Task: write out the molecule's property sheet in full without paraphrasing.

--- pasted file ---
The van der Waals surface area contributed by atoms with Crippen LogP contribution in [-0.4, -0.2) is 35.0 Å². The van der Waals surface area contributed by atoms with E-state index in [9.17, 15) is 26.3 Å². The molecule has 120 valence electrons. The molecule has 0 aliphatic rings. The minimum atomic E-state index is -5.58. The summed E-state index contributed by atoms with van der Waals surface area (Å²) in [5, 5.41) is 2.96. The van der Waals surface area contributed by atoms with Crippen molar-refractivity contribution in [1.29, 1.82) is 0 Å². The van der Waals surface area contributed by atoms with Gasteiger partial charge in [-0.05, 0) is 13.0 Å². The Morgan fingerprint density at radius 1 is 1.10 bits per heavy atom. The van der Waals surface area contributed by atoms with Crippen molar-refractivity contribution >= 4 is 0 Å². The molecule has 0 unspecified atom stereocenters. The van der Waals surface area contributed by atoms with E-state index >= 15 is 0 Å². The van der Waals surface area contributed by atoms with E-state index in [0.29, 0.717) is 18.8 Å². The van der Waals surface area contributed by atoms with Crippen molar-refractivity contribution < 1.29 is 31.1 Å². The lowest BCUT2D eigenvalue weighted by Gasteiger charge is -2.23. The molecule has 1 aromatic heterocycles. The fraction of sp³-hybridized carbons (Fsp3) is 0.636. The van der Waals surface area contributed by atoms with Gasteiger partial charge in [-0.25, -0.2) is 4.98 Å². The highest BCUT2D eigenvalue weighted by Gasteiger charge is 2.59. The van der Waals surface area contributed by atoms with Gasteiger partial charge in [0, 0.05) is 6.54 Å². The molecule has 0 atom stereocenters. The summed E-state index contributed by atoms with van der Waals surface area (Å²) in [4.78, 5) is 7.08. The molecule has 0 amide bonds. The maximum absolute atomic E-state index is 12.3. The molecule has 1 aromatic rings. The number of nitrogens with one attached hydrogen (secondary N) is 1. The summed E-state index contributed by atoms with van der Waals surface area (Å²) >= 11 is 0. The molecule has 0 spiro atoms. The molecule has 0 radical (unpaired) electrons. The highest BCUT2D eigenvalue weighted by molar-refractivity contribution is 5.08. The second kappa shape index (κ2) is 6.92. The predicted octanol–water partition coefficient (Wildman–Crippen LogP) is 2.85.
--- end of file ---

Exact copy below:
The van der Waals surface area contributed by atoms with Crippen LogP contribution in [-0.4, -0.2) is 35.0 Å². The van der Waals surface area contributed by atoms with E-state index in [9.17, 15) is 26.3 Å². The molecule has 120 valence electrons. The molecule has 0 aliphatic rings. The minimum atomic E-state index is -5.58. The summed E-state index contributed by atoms with van der Waals surface area (Å²) in [5, 5.41) is 2.96. The van der Waals surface area contributed by atoms with Crippen molar-refractivity contribution in [1.29, 1.82) is 0 Å². The van der Waals surface area contributed by atoms with Gasteiger partial charge in [-0.05, 0) is 13.0 Å². The Morgan fingerprint density at radius 1 is 1.10 bits per heavy atom. The van der Waals surface area contributed by atoms with Crippen molar-refractivity contribution >= 4 is 0 Å². The molecule has 0 unspecified atom stereocenters. The van der Waals surface area contributed by atoms with E-state index >= 15 is 0 Å². The van der Waals surface area contributed by atoms with E-state index in [0.29, 0.717) is 18.8 Å². The van der Waals surface area contributed by atoms with Crippen molar-refractivity contribution < 1.29 is 31.1 Å². The lowest BCUT2D eigenvalue weighted by Gasteiger charge is -2.23. The molecule has 1 aromatic heterocycles. The fraction of sp³-hybridized carbons (Fsp3) is 0.636. The van der Waals surface area contributed by atoms with Gasteiger partial charge in [-0.25, -0.2) is 4.98 Å². The highest BCUT2D eigenvalue weighted by Gasteiger charge is 2.59. The van der Waals surface area contributed by atoms with Gasteiger partial charge in [0, 0.05) is 6.54 Å². The molecule has 0 atom stereocenters. The summed E-state index contributed by atoms with van der Waals surface area (Å²) in [4.78, 5) is 7.08. The molecule has 0 amide bonds. The maximum absolute atomic E-state index is 12.3. The molecule has 1 aromatic rings. The number of nitrogens with one attached hydrogen (secondary N) is 1. The summed E-state index contributed by atoms with van der Waals surface area (Å²) >= 11 is 0. The molecule has 0 spiro atoms. The molecule has 0 radical (unpaired) electrons. The highest BCUT2D eigenvalue weighted by molar-refractivity contribution is 5.08. The second kappa shape index (κ2) is 6.92. The predicted octanol–water partition coefficient (Wildman–Crippen LogP) is 2.85.